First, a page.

It’s not bad to have a broader area of knowledge. All you learn is not for a job, it’s for you. What I have suggested is a plan to get a job asap. As long as you’ll get in a company and have a stable cashflow, you can start thinking about doing what you really like. Always keep up to date, in the area of your interest.
Ryan ChongSoftware Team Lead
Commented:
For me, the presentation and outline of Resume is crucial. I do agreed with dpearson that a cover page is needed to have a short brief of your background and your experience gained our these years. Since you have claimed that you got 20 years of working experience, for me, a page and a half resume isn't good enough to show your technical knowledge and what you are capable with.

hence, you probably can:

* outline your resume in table form to make it easier to read, try put some light color to make your resume "alive".
* try put your photo and "experience in" section into the resume, so to make you different from others
* try build professional site, such as LinkedIn, Experts-Exchange, etc, and share the profile page in your resume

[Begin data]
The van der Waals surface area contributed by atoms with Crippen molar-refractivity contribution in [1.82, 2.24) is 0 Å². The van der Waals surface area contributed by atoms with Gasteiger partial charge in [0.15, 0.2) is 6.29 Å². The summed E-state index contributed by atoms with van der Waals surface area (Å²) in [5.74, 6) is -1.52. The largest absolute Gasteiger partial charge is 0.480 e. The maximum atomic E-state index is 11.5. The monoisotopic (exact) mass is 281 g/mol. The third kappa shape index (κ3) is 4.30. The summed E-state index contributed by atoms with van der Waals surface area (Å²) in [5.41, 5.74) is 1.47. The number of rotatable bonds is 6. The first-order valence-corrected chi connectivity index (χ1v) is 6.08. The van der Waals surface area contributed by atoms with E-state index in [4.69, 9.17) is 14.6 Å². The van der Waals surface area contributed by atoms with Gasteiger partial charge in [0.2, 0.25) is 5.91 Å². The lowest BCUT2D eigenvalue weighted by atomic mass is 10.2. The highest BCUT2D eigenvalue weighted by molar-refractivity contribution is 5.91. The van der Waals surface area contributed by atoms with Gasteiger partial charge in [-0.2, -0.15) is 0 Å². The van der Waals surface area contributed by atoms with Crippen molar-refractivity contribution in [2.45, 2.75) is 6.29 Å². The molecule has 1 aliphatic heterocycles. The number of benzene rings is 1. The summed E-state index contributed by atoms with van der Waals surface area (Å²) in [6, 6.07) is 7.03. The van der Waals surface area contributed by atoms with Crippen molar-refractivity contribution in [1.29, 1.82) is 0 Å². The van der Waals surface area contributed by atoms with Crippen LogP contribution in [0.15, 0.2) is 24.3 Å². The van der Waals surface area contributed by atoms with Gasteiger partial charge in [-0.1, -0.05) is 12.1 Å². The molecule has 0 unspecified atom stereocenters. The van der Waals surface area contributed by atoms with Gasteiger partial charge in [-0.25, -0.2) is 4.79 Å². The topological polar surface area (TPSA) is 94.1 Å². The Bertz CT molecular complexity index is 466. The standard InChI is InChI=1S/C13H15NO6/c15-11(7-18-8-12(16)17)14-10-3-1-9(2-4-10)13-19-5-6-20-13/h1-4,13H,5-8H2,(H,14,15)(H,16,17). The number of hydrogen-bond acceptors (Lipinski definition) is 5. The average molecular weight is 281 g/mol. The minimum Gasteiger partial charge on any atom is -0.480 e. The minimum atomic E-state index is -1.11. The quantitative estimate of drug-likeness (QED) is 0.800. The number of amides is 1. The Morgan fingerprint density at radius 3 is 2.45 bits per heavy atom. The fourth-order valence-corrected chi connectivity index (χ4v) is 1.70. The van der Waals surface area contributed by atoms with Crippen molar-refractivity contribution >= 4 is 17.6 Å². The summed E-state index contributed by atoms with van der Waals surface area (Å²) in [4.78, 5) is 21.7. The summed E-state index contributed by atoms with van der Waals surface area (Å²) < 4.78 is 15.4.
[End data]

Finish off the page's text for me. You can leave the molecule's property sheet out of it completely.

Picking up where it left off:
* highlight the issues you have been resolved (tend to make yourself a problem solver) or the positive impact you have brought to the company, like cost/time saving, etc.

for the selection of your next career, you know yourself best : ) so try to involve into something you're interested with, which you got passion into it and willing to share and implement your knowledge during your working hours. if you would like to challenge yourself, try look for the job that you can directly contributed 80% of it, and the rest 20% for yourself to learn and familiar with during your career path.

the interview would be the 2nd phase if you have passed the first interview scanning, but think we not going to discuss that here.

good luck and all the best.

Author

Commented:
Thank you everyone for your insightful replies. I will study all of them and put a game plan together.

Ed